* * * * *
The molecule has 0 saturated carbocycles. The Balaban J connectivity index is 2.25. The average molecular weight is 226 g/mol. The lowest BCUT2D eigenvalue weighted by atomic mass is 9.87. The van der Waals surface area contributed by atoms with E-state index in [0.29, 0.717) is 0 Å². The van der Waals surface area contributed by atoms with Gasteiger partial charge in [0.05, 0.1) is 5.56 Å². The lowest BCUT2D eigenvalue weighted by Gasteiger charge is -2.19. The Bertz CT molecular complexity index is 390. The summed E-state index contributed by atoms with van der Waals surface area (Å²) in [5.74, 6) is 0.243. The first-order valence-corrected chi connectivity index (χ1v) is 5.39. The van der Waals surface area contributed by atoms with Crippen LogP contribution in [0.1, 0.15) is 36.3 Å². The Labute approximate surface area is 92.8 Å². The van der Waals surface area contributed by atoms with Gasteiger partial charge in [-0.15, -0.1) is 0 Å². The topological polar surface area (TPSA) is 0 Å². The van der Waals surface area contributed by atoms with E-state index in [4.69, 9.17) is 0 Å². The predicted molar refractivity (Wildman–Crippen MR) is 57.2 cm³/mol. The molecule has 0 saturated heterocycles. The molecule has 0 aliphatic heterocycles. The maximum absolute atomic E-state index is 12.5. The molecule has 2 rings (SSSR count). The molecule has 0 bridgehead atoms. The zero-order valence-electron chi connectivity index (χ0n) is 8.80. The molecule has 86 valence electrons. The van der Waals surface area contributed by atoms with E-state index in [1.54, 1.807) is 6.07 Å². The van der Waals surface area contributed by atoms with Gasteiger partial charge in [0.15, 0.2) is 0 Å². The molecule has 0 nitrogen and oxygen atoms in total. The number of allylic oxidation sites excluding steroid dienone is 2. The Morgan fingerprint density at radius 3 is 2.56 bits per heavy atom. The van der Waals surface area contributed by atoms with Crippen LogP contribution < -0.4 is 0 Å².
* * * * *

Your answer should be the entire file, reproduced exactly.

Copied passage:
The molecule has 0 saturated carbocycles. The Balaban J connectivity index is 2.25. The average molecular weight is 226 g/mol. The lowest BCUT2D eigenvalue weighted by atomic mass is 9.87. The van der Waals surface area contributed by atoms with E-state index in [0.29, 0.717) is 0 Å². The van der Waals surface area contributed by atoms with Gasteiger partial charge in [0.05, 0.1) is 5.56 Å². The lowest BCUT2D eigenvalue weighted by Gasteiger charge is -2.19. The Bertz CT molecular complexity index is 390. The summed E-state index contributed by atoms with van der Waals surface area (Å²) in [5.74, 6) is 0.243. The first-order valence-corrected chi connectivity index (χ1v) is 5.39. The van der Waals surface area contributed by atoms with Crippen LogP contribution in [0.1, 0.15) is 36.3 Å². The Labute approximate surface area is 92.8 Å². The van der Waals surface area contributed by atoms with Gasteiger partial charge in [-0.15, -0.1) is 0 Å². The topological polar surface area (TPSA) is 0 Å². The van der Waals surface area contributed by atoms with E-state index in [4.69, 9.17) is 0 Å². The predicted molar refractivity (Wildman–Crippen MR) is 57.2 cm³/mol. The molecule has 0 saturated heterocycles. The molecule has 0 aliphatic heterocycles. The maximum absolute atomic E-state index is 12.5. The molecule has 2 rings (SSSR count). The molecule has 0 bridgehead atoms. The zero-order valence-electron chi connectivity index (χ0n) is 8.80. The molecule has 86 valence electrons. The van der Waals surface area contributed by atoms with E-state index in [1.54, 1.807) is 6.07 Å². The van der Waals surface area contributed by atoms with Gasteiger partial charge in [0.15, 0.2) is 0 Å². The molecule has 0 nitrogen and oxygen atoms in total. The number of allylic oxidation sites excluding steroid dienone is 2. The Morgan fingerprint density at radius 3 is 2.56 bits per heavy atom. The van der Waals surface area contributed by atoms with Crippen LogP contribution < -0.4 is 0 Å².